Well, if you want to play a sorcerer, Avalon Glamour magic is the most varied magic in the game and similar enough in that regard to Pathfinder/D&D magic (although still very limited in comparison). You begin as an apprentice and that grants you the starting choice of spells such as increasing your strength for a short time, shoot arrows slightly better, transform small objects into other shapes for a day, add bonuses to other players for a short time, and be able to detect/resist magic. As you gain experience, these powers can increase dramatically.
Generally speaking, people tend to find Avalon magic unsettling, as unlike most other nations’ forms of magic it is so unpredictable.
The Swordsmans’ Guild of Avalon specializes in a style of fighting called Donovan. It’s considered old-fashioned by everyone else but is effective nonetheless. It is fought with a small sword in the main hand and a buckler in the off-hand. It is one of the few fighting styles that uses slashes as opposed to only thrusts and so can be bewildering to defend against. However, the slashes leave momentary gaps in the user’s defenses which a wise opponent can exploit.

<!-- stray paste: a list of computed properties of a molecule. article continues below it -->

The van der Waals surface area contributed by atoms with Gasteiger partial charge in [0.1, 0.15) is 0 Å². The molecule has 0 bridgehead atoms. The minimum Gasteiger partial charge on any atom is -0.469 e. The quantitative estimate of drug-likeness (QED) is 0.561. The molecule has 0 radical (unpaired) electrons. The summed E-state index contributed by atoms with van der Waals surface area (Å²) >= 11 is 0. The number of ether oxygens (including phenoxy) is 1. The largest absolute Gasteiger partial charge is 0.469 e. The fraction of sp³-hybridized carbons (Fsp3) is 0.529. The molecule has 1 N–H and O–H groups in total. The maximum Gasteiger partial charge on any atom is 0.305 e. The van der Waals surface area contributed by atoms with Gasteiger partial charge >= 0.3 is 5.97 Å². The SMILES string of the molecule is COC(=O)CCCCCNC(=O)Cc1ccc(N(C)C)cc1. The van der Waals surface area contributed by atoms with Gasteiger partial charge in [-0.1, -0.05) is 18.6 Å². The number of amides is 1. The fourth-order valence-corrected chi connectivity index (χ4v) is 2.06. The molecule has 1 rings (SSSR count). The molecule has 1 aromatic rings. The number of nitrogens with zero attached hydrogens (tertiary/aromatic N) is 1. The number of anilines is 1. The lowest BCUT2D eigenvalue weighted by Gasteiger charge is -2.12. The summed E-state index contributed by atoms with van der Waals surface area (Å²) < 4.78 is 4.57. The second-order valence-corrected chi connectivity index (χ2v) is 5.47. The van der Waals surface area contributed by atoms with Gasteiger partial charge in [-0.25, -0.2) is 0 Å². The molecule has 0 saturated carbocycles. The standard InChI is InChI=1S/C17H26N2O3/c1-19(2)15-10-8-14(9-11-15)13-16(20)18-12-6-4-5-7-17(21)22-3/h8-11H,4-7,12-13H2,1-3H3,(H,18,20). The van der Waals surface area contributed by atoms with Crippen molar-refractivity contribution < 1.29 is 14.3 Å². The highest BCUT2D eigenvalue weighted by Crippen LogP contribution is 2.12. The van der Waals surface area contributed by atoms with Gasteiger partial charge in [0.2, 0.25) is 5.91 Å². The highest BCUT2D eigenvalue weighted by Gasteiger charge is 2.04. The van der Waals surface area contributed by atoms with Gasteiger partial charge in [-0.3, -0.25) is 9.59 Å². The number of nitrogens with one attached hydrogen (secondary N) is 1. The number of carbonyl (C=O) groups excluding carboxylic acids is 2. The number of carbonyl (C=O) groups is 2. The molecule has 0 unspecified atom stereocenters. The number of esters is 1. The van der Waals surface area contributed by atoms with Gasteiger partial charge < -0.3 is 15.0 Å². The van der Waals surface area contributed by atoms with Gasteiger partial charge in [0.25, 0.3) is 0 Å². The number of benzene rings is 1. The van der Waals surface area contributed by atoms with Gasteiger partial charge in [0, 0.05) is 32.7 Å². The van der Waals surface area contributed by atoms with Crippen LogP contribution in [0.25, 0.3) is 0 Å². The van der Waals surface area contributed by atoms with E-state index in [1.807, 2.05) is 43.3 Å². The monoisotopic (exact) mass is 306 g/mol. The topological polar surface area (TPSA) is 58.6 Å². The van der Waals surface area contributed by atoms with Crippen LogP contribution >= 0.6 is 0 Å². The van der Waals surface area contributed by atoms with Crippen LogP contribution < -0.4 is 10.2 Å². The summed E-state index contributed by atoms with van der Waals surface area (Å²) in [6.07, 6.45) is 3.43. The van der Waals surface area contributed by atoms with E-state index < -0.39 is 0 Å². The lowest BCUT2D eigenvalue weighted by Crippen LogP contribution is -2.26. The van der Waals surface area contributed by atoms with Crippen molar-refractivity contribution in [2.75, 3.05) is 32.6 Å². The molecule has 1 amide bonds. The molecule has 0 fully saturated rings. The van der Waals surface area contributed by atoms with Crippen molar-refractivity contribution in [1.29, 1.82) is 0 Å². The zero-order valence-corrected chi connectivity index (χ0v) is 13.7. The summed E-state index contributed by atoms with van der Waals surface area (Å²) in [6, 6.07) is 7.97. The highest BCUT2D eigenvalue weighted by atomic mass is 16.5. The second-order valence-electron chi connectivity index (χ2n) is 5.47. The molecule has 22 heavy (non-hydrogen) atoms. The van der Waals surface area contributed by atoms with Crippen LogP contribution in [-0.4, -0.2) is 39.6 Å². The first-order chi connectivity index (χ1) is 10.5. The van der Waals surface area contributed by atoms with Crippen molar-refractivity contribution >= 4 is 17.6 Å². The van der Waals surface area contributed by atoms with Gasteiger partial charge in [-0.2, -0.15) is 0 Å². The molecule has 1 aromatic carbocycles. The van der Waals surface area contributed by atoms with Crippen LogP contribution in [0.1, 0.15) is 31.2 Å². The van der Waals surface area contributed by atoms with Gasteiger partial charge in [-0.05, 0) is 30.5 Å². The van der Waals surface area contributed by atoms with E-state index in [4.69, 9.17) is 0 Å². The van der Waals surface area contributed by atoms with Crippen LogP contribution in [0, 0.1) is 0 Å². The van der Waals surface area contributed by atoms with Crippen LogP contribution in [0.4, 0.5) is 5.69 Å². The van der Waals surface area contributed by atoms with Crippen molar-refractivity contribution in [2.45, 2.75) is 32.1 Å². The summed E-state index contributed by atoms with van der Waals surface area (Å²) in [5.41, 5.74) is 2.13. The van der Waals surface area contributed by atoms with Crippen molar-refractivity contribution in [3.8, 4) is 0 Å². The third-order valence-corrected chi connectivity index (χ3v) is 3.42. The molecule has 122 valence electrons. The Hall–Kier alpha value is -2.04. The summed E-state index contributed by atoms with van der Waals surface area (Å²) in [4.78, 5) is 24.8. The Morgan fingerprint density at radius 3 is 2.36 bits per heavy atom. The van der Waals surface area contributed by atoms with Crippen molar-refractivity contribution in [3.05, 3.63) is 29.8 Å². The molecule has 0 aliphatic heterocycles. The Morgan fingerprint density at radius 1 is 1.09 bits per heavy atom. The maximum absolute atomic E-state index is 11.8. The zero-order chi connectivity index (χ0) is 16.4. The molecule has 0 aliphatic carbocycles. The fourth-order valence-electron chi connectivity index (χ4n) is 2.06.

As an apprentice Donovan fighter, a player gets to use a shield in his off-hand without penalty and if he uses it offensively he gets a small bonus.
Some Character Ideas to Get You Started
- A rough-and-ready Highlander, an talented swordsman with the brutal claymore, but fairly uneducated, sent abroad to further his education.
- An Avalon John Dee-like sorcerer and court spy in the pay of Queen Elaine, sent to spy on another nation.
- An Inismore rebel infused with the blood of the mythic heroes of the past, who has fled his home country rather than be caught and tried for his rebellious ways, and is now seeking support from foreign sources.
- An Avalon privateer, famed and liked in the court of Elaine, but despised by Castillians and Montaigne because her pirate ship is constantly raiding their merchant vessels... but having lost her ship in a mutiny, the privateer is now seeking a new financeer to buy another ship.